Spam the meat came before spam the junkmail term and I was referencing that, Senor Me-too. May you live forever.

              • Sorry, while you were busy throwing up you must have clicked on the wrong reply link. You didn't ask for advice, you only made a stupid comment about slashdot dying. Which was an old, tired thing to say before you ever signed up.

  • by Anonymous Coward

    Sounds like a business model only anti-virus vendors would love. Or Republicans.

  • 200M vs. 20B (Score:4, Insightful)

    by gweihir ( 88907 ) on Saturday May 06, 2017 @01:18PM (#54368273)

    One of the best definitions of "evil" is to accept a large damage to somebody else for a relatively small personal gain. Why are we tolerating these people on this planet again?

    • by sexybomber ( 740588 ) <<moc.liamg> <ta> <oniliccob>> on Saturday May 06, 2017 @04:06PM (#54368857)

      Your post advocates a

      ( ) technical ( ) legislative ( ) market-based (x) vigilante

      approach to fighting spam. Your idea will not work. Here is why it won't work. (One or more of the following may apply to your particular idea, and it may have other flaws which used to vary from state to state before a bad federal law was passed.)

      ( ) Spammers can easily use it to harvest email addresses
      ( ) Mailing lists and other legitimate email uses would be affected
      ( ) No one will be able to find the guy or collect the money
      ( ) It is defenseless against brute force attacks
      ( ) It will stop spam for two weeks and then we'll be stuck with it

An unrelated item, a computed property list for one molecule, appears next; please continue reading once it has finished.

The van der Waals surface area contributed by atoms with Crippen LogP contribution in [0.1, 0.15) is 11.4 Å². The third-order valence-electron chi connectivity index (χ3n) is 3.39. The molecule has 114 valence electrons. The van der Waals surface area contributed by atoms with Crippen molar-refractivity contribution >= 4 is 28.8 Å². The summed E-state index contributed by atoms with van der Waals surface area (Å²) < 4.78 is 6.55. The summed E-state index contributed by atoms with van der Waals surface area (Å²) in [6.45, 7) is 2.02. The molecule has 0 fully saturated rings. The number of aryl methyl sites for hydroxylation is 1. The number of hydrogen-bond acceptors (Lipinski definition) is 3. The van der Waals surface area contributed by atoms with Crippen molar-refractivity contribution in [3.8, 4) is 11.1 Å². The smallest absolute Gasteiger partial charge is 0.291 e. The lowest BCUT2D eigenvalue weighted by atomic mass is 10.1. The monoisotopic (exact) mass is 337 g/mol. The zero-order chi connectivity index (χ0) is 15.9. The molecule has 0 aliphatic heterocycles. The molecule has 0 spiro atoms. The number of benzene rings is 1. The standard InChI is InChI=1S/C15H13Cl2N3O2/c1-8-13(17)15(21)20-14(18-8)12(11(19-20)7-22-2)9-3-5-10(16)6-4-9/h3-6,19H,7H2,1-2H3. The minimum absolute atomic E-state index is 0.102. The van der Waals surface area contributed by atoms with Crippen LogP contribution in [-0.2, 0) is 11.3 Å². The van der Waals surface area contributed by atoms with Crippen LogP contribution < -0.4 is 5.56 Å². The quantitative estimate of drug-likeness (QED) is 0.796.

( ) Users of email will not put up with it
      ( ) Microsoft will not put up with it
      (x) The police will not put up with it
      ( ) Requires too much cooperation from spammers
      (x) Requires immediate total cooperation from everybody at once
      ( ) Many email users cannot afford to lose business or alienate potential employers
      ( ) Spammers don't care about invalid addresses in their lists
      (x) Anyone could anonymously destroy anyone else's career or business

      Specifically, your plan fails to account for

      (x) Laws expressly prohibiting it
      ( ) Lack of centrally controlling authority for email
      ( ) Open relays in foreign countries
      ( ) Ease of searching tiny alphanumeric address space of all email addresses
      (x) Asshats
      ( ) Jurisdictional problems
      ( ) Unpopularity of weird new taxes
      ( ) Public reluctance to accept weird new forms of money
      ( ) Huge existing software investment in SMTP
      ( ) Susceptibility of protocols other than SMTP to attack
      ( ) Willingness of users to install OS patches received by email
      ( ) Armies of worm riddled broadband-connected Windows boxes
      ( ) Eternal arms race involved in all filtering approaches
      (x) Extreme profitability of spam
      ( ) Joe jobs and/or identity theft
      ( ) Technically illiterate politicians
      ( ) Extreme stupidity on the part of people who do business with spammers
      ( ) Dishonesty on the part of spammers themselves
      ( ) Bandwidth costs that are unaffected by client filtering
      ( ) Outlook

      and the following philosophical objections may also apply:

      (x) Ideas similar to yours are easy to come up with, yet none have ever been shown practical